Figure 6: Results of the TOST test show if the 95% confidence interval of difference in means (black error bar) is within the pre-set equivalence acceptance criteria (EAC). If that is the case, as in this example, the equivalence test is passed.

Success factor:

    • Identify potential offsets between manufacturing scale and small scale which is used for further experimental assessment of impact of PPs on CQAs.

5. Experimental Design and Evaluation

Benjamin Franklin already knew that “by failing to prepare you are preparing to fail”. Generously invest time and energy into planning experiments as this is the key to efficiently generating knowledge.

In PCS studies, experimental criticality assessment is a central point to understand the impact of PPs on CQAs and thereby are of utmost importance to setting the right control strategy.

Statistical design of experiments (DoE) has a long list of successful applications in many industry fields ranging from agricultural science, automotive industry and also pharmaceutical process development. However, there are still concerns around the application of DoEs within the biopharmaceutical world like:

  • Why should I prefer DoEs over one factor at a time (OFAT) experiments?
  • How can I gain a maximum of information with a minimum number of experiments?

Addressing the first question, DoEs are more statistically powerful than OFAT experiments with less number of runs.  Statistical power of an experiment shows you the likelihood to increase your process knowledge by conducting the planned experiments. This can be visualized by looking at the screening space you cover when conducting an OFAT vs. a DoE:  With the same number of experiments, DoEs can cover a much large space in your screening space:

Figure 7: Organization of 5 runs within a OFAT series (left) and a DoE (right)

You might argue that this will not work when you want to investigate 5 factors or more and if you need to plan a lot of runs. But consider this: An example using the scenario of 5 parameters clearly shows that the number of runs required is even lower for a DoE and at the same time will lead to higher power values for the main effects and quadratic effects:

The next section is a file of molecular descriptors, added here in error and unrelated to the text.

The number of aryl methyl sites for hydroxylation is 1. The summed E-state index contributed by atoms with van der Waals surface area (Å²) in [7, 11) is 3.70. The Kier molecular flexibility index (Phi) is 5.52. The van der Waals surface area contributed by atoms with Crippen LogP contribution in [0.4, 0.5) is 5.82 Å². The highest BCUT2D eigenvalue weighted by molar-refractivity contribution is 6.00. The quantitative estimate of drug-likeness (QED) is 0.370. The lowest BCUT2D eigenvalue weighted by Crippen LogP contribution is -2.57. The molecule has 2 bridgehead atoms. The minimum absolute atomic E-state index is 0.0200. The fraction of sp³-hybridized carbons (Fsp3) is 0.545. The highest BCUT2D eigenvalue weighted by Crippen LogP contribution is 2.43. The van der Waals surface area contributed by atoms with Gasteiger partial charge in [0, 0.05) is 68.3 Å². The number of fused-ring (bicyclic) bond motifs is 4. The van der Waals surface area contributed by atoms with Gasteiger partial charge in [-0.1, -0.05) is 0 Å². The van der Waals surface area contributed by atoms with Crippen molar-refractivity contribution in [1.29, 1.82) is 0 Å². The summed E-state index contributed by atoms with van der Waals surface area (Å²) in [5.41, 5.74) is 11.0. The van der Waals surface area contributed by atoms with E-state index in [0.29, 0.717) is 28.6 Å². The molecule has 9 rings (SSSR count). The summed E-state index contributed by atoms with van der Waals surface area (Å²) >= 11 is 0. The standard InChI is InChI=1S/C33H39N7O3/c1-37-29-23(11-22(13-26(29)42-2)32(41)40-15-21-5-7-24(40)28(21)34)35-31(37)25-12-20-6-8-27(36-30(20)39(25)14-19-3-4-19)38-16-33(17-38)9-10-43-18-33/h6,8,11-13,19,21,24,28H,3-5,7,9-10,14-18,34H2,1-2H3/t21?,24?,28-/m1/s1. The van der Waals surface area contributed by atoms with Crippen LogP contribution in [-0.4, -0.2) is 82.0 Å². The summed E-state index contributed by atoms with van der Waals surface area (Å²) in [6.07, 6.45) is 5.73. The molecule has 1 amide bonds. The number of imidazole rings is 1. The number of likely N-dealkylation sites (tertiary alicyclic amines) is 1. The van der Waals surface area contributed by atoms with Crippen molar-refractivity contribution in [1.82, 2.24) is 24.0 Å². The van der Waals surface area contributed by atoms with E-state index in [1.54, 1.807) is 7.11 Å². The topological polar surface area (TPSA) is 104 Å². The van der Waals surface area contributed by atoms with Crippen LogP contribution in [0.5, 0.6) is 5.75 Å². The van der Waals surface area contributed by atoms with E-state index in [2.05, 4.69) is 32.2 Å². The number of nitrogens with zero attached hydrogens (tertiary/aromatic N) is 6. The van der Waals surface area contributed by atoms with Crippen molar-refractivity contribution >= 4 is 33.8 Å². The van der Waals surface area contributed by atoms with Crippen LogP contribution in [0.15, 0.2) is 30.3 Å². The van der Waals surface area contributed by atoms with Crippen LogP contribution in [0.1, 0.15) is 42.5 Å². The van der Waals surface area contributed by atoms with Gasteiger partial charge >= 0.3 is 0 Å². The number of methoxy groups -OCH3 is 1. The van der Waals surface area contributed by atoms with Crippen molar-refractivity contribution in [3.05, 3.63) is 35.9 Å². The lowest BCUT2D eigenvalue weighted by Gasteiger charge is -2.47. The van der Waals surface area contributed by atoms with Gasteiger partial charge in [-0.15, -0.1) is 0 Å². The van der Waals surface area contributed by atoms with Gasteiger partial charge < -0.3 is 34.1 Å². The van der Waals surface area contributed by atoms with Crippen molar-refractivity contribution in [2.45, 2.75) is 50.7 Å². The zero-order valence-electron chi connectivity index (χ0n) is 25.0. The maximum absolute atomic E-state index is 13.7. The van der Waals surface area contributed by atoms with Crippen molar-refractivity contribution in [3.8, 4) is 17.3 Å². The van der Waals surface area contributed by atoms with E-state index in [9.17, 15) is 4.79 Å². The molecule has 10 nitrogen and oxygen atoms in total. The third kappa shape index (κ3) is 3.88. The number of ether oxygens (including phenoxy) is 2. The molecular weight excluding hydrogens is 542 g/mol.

Figure 8: This plots shows that performing a DoE for 5 factors (n=13) gives you a chance of more than 80% to detect the main effect of process parameter 1. Whereas performing an OFAT for 5 factors requires at least 15 runs and yields only a power of 28% to detect the main effect. The power equals the chance of detecting an effect size of two times the residual model error. Run tables for DoE and OFAT are shown in Table 1 and Table 2 of the appendix, respectively.

Success factor:

    • Investigate the impact of a maximum number of PPs onto CQAs with minimal experimental effort

6. Set the Right Control Strategy for Individual Unit Operations

Setting the control strategy is the ultimate goal of a PCS study. This can be done either for each unit operation separately or in a holistic fashion. For a better understanding, think about a chain of workers in a manufacturing process. If one worker makes a mistake, others might be able to compensate. Herein, setting a control strategy for each worker individually does not accurately control for the overall failure rate. The same applies if we think about a chain of unit operations that might be able to contribute to the clearance of impurities. State of the art procedures use established models for individual unit operations to set a control strategy that might be much too conservative.

Figure 9: The intersection of intermediate acceptance limits and prediction/tolerance intervals of model predictions define the control range, e.g. the proven acceptable range (PAR). However, intermediate acceptance at any intermediate unit operation is difficult to establish.

Success factor:

    • Scientific sound definition of a control strategy of individual unit operations ensures performance and quality achieved at intermediate steps.

7. Establish a Holistic Control Strategy